Biofouling development and its effect on growth and reproduction of the farmed pearl oyster Pinctada margaritifera

Type Article
Date 2014-10
Language English
Author(s) Lacoste Elise1, Le Moullac GillesORCID2, Levy Peva2, Gueguen YannickORCID2, Gaertner-Mazouni Nabila1
Affiliation(s) 1 : Univ Polynesie Francaise, Ecosyst Insulaires Oceaniens, UMR 241, Faaa 98702, Fr Polynesia.
2 : IFREMER, Ecosyst Insulaires Oceaniens, UMR 241, Taravao 98719, Fr Polynesia.
Source Aquaculture (0044-8486) (Elsevier Science Bv), 2014-10 , Vol. 434 , P. 18-26
DOI 10.1016/j.aquaculture.2014.07.012
WOS© Times Cited 16
Keyword(s) Pearl oyster culture, Pinctada margaritifera, Biofouling, Growth, Reproduction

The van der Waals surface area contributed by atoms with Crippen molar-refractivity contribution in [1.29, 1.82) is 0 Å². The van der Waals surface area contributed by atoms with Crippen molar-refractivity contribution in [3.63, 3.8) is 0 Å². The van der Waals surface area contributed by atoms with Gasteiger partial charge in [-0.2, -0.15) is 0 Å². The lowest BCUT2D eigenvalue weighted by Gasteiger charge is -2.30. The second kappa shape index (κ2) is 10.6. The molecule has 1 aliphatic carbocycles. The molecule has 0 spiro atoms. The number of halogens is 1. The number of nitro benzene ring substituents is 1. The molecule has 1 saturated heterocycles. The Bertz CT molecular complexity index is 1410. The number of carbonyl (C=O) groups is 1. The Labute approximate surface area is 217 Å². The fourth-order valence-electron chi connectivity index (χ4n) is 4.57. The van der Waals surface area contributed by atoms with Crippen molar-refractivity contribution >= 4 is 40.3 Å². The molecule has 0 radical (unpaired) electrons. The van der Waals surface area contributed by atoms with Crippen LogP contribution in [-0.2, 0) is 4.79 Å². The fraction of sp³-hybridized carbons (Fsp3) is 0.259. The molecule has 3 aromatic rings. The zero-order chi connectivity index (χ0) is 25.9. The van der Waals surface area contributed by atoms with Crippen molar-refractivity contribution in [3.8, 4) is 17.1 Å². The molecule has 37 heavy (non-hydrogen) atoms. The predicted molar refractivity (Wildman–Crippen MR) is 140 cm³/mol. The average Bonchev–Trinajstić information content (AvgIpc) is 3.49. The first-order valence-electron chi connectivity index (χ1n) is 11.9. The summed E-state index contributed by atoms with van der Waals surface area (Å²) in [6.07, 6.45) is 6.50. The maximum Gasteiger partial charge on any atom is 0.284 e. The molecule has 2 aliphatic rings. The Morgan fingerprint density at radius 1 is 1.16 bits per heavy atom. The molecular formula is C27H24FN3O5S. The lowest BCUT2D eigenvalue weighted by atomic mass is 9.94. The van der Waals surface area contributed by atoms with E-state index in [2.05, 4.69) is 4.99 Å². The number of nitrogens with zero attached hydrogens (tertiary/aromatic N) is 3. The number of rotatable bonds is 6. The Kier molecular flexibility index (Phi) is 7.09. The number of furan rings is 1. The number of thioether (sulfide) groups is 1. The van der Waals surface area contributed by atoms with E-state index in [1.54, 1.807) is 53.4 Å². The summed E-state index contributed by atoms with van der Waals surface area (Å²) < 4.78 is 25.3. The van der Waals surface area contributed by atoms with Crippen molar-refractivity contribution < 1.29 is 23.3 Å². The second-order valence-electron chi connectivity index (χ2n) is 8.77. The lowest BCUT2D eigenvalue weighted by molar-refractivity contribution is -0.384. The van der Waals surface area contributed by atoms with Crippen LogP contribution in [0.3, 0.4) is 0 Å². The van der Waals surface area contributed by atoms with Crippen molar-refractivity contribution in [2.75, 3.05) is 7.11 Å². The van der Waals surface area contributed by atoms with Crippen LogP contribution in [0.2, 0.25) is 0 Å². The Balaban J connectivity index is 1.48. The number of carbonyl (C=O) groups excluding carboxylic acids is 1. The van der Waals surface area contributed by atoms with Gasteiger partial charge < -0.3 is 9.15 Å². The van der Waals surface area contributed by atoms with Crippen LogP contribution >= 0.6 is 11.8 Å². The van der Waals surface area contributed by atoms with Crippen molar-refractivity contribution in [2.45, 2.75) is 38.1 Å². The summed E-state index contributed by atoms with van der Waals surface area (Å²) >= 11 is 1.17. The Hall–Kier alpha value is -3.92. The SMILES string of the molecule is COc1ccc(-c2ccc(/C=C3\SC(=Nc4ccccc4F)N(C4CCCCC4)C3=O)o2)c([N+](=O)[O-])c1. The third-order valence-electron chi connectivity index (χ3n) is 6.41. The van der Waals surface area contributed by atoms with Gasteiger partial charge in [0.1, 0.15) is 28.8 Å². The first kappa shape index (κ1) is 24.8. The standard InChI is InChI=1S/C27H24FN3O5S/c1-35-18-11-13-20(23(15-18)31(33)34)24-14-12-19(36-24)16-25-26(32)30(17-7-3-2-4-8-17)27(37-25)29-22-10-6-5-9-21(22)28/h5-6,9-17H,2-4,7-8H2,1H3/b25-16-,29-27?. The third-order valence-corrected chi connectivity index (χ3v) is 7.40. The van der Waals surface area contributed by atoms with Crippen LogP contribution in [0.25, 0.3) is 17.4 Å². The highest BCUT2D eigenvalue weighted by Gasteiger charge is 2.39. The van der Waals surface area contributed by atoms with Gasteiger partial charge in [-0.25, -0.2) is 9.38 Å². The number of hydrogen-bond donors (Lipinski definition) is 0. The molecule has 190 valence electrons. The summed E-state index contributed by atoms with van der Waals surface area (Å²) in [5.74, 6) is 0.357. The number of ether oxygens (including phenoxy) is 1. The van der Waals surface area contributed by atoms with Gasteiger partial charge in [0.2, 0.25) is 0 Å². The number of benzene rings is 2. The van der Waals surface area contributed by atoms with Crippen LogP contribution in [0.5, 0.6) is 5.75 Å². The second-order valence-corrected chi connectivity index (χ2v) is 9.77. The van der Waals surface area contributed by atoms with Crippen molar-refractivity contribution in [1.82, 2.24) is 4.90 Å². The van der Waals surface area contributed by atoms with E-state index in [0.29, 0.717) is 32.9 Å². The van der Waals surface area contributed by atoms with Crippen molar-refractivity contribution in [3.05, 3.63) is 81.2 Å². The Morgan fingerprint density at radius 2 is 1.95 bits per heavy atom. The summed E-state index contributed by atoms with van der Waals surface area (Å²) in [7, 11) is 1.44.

Abstract In bivalve aquaculture, dominant fouling organisms are filter feeders which can compete for food with reared bivalves, sometimes causing mortality or reducing their growth rate. This study investigated the effect of biofouling on the farmed pearl oyster Pinctada margaritifera in two lagoons of French Polynesia. Survival, growth and reproduction of 2 year-old pearl oysters were monitored with regular sampling schedules, from the initial stage of colonization up to 20 months of biofouling accumulation. Control groups of pearl oysters were kept free of biofouling as is the current practice in pearl farms. After more than a year of monitoring, no significant difference was recorded in shell growth rate between pearl oysters reared with epibionts and the control group of pearl oysters, at both sites. Mean annual shell growth rate (height) was 30.5 ± 9.2 mm in Tahiti and 24.8 ± 7.7 mm in Mangareva. Neither the survival nor the reproduction indices were negatively affected by biofouling. In Mangareva, where biofouling development was quantified during 1 year, the rate of colonization appeared to be high during the first 3 months before slowing down. These results raise questions about the necessity of removing biofouling at this stage of pearl oyster production (i.e. before grafting).
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